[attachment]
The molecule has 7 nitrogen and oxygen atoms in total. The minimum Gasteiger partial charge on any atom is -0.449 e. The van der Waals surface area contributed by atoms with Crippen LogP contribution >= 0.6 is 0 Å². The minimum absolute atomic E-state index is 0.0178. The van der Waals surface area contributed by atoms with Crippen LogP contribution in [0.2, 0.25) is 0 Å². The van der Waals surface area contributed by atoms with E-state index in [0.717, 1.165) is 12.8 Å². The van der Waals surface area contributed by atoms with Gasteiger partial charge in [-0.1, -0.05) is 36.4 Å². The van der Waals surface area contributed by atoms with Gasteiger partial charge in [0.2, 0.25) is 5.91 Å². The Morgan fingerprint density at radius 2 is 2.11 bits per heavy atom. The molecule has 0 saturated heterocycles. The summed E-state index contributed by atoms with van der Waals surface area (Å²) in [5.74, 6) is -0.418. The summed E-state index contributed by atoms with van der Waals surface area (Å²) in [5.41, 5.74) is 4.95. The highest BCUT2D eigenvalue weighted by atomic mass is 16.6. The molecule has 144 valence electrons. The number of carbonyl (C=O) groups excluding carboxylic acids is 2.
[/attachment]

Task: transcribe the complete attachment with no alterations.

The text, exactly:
The molecule has 7 nitrogen and oxygen atoms in total. The minimum Gasteiger partial charge on any atom is -0.449 e. The van der Waals surface area contributed by atoms with Crippen LogP contribution >= 0.6 is 0 Å². The minimum absolute atomic E-state index is 0.0178. The van der Waals surface area contributed by atoms with Crippen LogP contribution in [0.2, 0.25) is 0 Å². The van der Waals surface area contributed by atoms with E-state index in [0.717, 1.165) is 12.8 Å². The van der Waals surface area contributed by atoms with Gasteiger partial charge in [-0.1, -0.05) is 36.4 Å². The van der Waals surface area contributed by atoms with Gasteiger partial charge in [0.2, 0.25) is 5.91 Å². The Morgan fingerprint density at radius 2 is 2.11 bits per heavy atom. The molecule has 0 saturated heterocycles. The summed E-state index contributed by atoms with van der Waals surface area (Å²) in [5.74, 6) is -0.418. The summed E-state index contributed by atoms with van der Waals surface area (Å²) in [5.41, 5.74) is 4.95. The highest BCUT2D eigenvalue weighted by atomic mass is 16.6. The molecule has 144 valence electrons. The number of carbonyl (C=O) groups excluding carboxylic acids is 2.